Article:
What can you do with software-defined storage?
Get more out of your container applications by running persistent storage within them; or get more out of your storage by running SDS within containers.
Support private, public, and hybrid cloud architectures with the agility and scalability they require.
Analyze huge lakes of data quickly and securely for better business insights.
Eliminate a discrete storage tier and combine with virtualized server instances across your organization.
Store, back up, and retrieve petabytes of data flexibly and reliably.
Expand your rich-media storage every day—because you’ll always need more.
What do you need to run software-defined storage?
SDS can run on any industry-standard servers and disks—and that’s the point. Unlike other types of storage, SDS depends more on its own software than the hardware it sits on. SDS assumes that the hardware underneath—regardless of that hardware’s cost or age—will eventually fail, and so it plans for that failure by distributing workloads across the infrastructure.
This also means SDS can run both on the server’s standard operating system and in a virtual machine (VM). Some SDS products can even run across containers, which allows users to manage applications and storage services through 1 interface, regardless of the infrastructure that container lives in (bare metal, virtual, or cloud).
What software-defined storage isn't
SDS is not storage virtualization
Both SDS and storage virtualization involve abstracting something from storage hardware, but the concepts aren’t the same. Storage virtualization allows the capacity of many storage devices to be pooled so it looks like all the storage is sitting on one device. SDS, in contrast, abstracts the storage services, or storage software, and separates them from the device itself.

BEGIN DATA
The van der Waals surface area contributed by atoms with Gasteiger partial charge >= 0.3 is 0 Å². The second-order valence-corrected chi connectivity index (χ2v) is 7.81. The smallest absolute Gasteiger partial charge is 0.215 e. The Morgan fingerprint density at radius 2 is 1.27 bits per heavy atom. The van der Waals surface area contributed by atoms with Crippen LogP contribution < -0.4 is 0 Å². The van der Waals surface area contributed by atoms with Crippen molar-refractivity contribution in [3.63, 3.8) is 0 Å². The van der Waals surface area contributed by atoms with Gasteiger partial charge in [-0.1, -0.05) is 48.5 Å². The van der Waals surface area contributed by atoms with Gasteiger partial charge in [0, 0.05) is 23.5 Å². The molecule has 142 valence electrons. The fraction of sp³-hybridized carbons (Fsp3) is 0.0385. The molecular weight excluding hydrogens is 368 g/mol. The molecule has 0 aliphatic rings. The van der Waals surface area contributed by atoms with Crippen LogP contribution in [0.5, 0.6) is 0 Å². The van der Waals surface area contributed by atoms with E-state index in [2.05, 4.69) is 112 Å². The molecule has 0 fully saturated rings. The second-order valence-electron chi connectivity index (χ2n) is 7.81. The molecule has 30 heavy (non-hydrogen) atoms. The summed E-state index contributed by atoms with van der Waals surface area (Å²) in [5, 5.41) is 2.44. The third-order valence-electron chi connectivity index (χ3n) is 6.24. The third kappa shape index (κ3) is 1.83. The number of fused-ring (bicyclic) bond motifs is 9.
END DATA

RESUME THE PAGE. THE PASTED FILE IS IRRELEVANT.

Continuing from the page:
SDS is not a cloud
Clouds are pools of virtual resources that can be accessed on demand through self-service portals, facilitated by management and automation software. SDS shares many of these qualities, so it’s easy to think SDS is a cloud. But SDS is merely a layer that helps feed data into a cloud, working within a cloud environment to provide unified storage. That said, SDS does have cloud storage features, like networked access and management and automation software that allows you to quickly scale and provide metered service—features that almost put SDS in the same family as cloud storage.
SDS is not NAS—per se
It’s not that SDS isn’t attached to a network. It still requires some type of networked connection, just like any enterprise storage system. It’s just that NAS organizes and shares files while SDS controls the storage volume itself. NAS can be deployed on top of an SDS layer (Red Hat® Gluster Storage is essentially a NAS interface), but SDS separates the hardware’s physical storage volumes from the control system.
The future of software-defined storage
As the Internet of Things, mobile connectivity, social media, and enterprises grow, so will the need for more storage (“This is enough storage,” said nobody—ever). This is a consistent point of customer pain, encompassing challenges like supporting rapid capacity growth, forecasting use, achieving cost savings, and staffing sufficiently. As storage needs grow, customers will look to cut manual management and increase automation. SDS allows enterprises like yours to put storage volumes to work without worrying about how well those volumes integrate with other systems. With its inherent freedom, openness, and cost-effectiveness, SDS helps you do so much more, with a whole lot less.
A software-defined file storage platform to handle high-capacity tasks like backup and archival as well as high-performance tasks like virtualization. It works particularly well with containers and media streaming.
A software-defined object storage platform that also provides interfaces for block and file storage. It supports cloud infrastructure, media repositories, backup and restore systems, and data lakes. It works particularly well with Red Hat OpenStack® Platform.